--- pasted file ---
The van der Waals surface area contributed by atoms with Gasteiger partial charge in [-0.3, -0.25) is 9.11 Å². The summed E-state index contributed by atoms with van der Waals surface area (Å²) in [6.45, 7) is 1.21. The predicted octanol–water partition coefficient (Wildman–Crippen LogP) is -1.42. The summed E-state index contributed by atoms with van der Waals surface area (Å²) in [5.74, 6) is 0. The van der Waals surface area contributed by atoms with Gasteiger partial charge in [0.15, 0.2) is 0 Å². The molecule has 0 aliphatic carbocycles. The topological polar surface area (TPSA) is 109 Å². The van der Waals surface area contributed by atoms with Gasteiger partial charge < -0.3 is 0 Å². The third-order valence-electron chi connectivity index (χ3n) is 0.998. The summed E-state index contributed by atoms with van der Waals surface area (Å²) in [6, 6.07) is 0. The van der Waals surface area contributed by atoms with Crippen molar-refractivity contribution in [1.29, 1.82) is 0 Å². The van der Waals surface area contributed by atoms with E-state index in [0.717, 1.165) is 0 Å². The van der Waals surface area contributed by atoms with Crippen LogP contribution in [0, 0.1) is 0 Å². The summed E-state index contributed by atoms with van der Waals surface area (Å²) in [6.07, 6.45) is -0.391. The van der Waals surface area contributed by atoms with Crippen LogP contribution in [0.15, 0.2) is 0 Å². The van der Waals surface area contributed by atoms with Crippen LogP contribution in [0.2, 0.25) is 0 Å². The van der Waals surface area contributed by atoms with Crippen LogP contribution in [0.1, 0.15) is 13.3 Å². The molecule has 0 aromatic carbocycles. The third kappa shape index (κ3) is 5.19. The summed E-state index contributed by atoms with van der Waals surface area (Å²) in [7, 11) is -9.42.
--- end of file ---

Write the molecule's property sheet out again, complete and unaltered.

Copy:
The van der Waals surface area contributed by atoms with Gasteiger partial charge in [-0.3, -0.25) is 9.11 Å². The summed E-state index contributed by atoms with van der Waals surface area (Å²) in [6.45, 7) is 1.21. The predicted octanol–water partition coefficient (Wildman–Crippen LogP) is -1.42. The summed E-state index contributed by atoms with van der Waals surface area (Å²) in [5.74, 6) is 0. The van der Waals surface area contributed by atoms with Gasteiger partial charge in [0.15, 0.2) is 0 Å². The molecule has 0 aliphatic carbocycles. The topological polar surface area (TPSA) is 109 Å². The van der Waals surface area contributed by atoms with Gasteiger partial charge < -0.3 is 0 Å². The third-order valence-electron chi connectivity index (χ3n) is 0.998. The summed E-state index contributed by atoms with van der Waals surface area (Å²) in [6, 6.07) is 0. The van der Waals surface area contributed by atoms with Crippen molar-refractivity contribution in [1.29, 1.82) is 0 Å². The van der Waals surface area contributed by atoms with E-state index in [0.717, 1.165) is 0 Å². The van der Waals surface area contributed by atoms with Crippen LogP contribution in [0, 0.1) is 0 Å². The summed E-state index contributed by atoms with van der Waals surface area (Å²) in [6.07, 6.45) is -0.391. The van der Waals surface area contributed by atoms with Crippen LogP contribution in [0.15, 0.2) is 0 Å². The van der Waals surface area contributed by atoms with Crippen LogP contribution in [0.2, 0.25) is 0 Å². The van der Waals surface area contributed by atoms with Crippen LogP contribution in [0.1, 0.15) is 13.3 Å². The molecule has 0 aromatic carbocycles. The third kappa shape index (κ3) is 5.19. The summed E-state index contributed by atoms with van der Waals surface area (Å²) in [7, 11) is -9.42.